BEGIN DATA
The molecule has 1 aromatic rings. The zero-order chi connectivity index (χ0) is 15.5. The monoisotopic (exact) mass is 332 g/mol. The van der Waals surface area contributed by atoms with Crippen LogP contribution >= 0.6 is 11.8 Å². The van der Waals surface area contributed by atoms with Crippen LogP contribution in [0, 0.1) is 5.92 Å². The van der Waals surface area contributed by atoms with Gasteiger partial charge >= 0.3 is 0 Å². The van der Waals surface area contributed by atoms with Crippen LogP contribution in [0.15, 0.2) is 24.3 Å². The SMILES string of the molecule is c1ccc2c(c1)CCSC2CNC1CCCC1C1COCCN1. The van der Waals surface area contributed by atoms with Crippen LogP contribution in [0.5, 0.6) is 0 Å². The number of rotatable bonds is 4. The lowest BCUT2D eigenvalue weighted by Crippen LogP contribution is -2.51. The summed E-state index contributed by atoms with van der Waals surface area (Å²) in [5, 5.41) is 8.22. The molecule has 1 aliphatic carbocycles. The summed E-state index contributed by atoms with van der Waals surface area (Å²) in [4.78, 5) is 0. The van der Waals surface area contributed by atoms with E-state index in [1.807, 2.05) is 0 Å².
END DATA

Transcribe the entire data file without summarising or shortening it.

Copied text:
The molecule has 1 aromatic rings. The zero-order chi connectivity index (χ0) is 15.5. The monoisotopic (exact) mass is 332 g/mol. The van der Waals surface area contributed by atoms with Crippen LogP contribution >= 0.6 is 11.8 Å². The van der Waals surface area contributed by atoms with Crippen LogP contribution in [0, 0.1) is 5.92 Å². The van der Waals surface area contributed by atoms with Gasteiger partial charge >= 0.3 is 0 Å². The van der Waals surface area contributed by atoms with Crippen LogP contribution in [0.15, 0.2) is 24.3 Å². The SMILES string of the molecule is c1ccc2c(c1)CCSC2CNC1CCCC1C1COCCN1. The van der Waals surface area contributed by atoms with Crippen LogP contribution in [0.5, 0.6) is 0 Å². The number of rotatable bonds is 4. The lowest BCUT2D eigenvalue weighted by Crippen LogP contribution is -2.51. The summed E-state index contributed by atoms with van der Waals surface area (Å²) in [5, 5.41) is 8.22. The molecule has 1 aliphatic carbocycles. The summed E-state index contributed by atoms with van der Waals surface area (Å²) in [4.78, 5) is 0. The van der Waals surface area contributed by atoms with E-state index in [1.807, 2.05) is 0 Å².